1. It is a natural, human instinct to try to understand why people do evil, depraved acts.
    Our brains naturally try to neatly organize things, to render them understandable so we can move on.
  2. While grabbing onto a narrative is comforting, it is also dangerous.
    There is a part of all of us that is able to exhale once we identify the motive behind the latest terrorist attacks or mass homicides. If we can blame religion, mental illness, or bigotry then we can distance ourselves.
  3. Focusing on motive allows us to believe that each act is about the individual, rather than the system and society that we live in and perpetuate.
    We are able to pretend that it is about the individual and their circumstance, and are free to ignore the way that this pattern of murder and violence indicts all of us-for our silence, for our unwillingness to force a revolution, to force a change.
  4. It allows us to pretend that we are in control.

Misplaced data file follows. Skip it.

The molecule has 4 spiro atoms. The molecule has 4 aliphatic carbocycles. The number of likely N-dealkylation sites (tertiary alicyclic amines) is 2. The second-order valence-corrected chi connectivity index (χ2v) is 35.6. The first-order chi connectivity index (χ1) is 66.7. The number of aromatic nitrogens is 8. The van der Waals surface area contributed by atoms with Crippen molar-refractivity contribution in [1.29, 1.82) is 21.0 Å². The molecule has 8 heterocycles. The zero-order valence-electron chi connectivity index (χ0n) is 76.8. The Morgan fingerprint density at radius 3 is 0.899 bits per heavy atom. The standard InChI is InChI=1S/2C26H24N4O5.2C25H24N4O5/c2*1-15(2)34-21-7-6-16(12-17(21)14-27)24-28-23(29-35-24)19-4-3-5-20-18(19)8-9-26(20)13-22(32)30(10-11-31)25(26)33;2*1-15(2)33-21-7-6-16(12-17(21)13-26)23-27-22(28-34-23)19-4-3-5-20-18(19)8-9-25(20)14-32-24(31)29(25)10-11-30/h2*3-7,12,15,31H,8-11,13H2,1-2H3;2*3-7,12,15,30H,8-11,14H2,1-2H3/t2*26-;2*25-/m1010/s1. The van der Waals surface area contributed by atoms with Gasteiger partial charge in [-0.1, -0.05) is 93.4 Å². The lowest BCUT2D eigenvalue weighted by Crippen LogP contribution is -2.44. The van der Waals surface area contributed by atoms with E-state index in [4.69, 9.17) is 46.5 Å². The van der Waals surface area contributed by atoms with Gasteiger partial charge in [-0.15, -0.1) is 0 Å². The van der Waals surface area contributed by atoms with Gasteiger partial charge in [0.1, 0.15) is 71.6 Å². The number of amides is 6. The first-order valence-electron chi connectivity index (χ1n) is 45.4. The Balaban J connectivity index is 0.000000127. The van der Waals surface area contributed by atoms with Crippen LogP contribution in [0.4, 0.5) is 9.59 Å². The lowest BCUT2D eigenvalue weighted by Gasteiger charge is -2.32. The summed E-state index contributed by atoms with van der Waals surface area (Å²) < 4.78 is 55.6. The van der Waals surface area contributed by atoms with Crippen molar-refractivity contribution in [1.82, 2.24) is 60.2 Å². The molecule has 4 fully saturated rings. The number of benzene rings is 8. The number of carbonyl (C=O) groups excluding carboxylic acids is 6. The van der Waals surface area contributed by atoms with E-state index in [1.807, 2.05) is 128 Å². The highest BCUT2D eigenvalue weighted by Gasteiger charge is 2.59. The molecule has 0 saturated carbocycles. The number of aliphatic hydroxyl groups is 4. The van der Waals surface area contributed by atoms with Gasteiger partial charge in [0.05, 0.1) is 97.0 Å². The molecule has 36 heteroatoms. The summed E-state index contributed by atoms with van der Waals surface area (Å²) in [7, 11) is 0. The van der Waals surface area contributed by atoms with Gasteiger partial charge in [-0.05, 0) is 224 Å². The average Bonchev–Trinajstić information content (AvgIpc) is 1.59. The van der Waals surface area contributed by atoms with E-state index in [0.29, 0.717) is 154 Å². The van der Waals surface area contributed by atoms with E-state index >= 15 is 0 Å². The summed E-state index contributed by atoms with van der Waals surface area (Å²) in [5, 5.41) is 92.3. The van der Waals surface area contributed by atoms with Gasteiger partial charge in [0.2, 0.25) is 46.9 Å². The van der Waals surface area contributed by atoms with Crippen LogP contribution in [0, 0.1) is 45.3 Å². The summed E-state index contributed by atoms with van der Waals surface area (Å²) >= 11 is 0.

There's an idea that if we can just understand why people do these awful acts, then we can prevent them. But there will always be someone who feels wronged, and by extension morally justified in getting their revenge.
  5. Instead, we must focus on the things that we can change.
    Namely, preventing civilians from getting their hands on assault weapons; dismantling the lobbyist/campaign finance system that allows the NRA to keep legislators in a chokehold; donating to groups that are already fighting this fight, like Moms Demand Answers, and moving beyond thoughts and prayers to action and answers.
  6. At some point, why they did it becomes less important than preventing others from making the same choice.
    That point should've been when elementary school children were killed. Or maybe when a congresswoman was shot in broad daylight. Or when a man entered into a Bible study, feigned fellowship, and then massacred those who welcome him. Or any of the hundreds of times each year that we face this issue in America.
  7. This has to stop.
    How many vigils do we have to hold, how many tears do we have to cry, how many hashtags and protests have to happen before we say "no more"? I believe our generation can make sure the next doesn't encounter these issues. As the first step is to move away from the talk about "motive" and move toward practical steps to prevent this from happening again.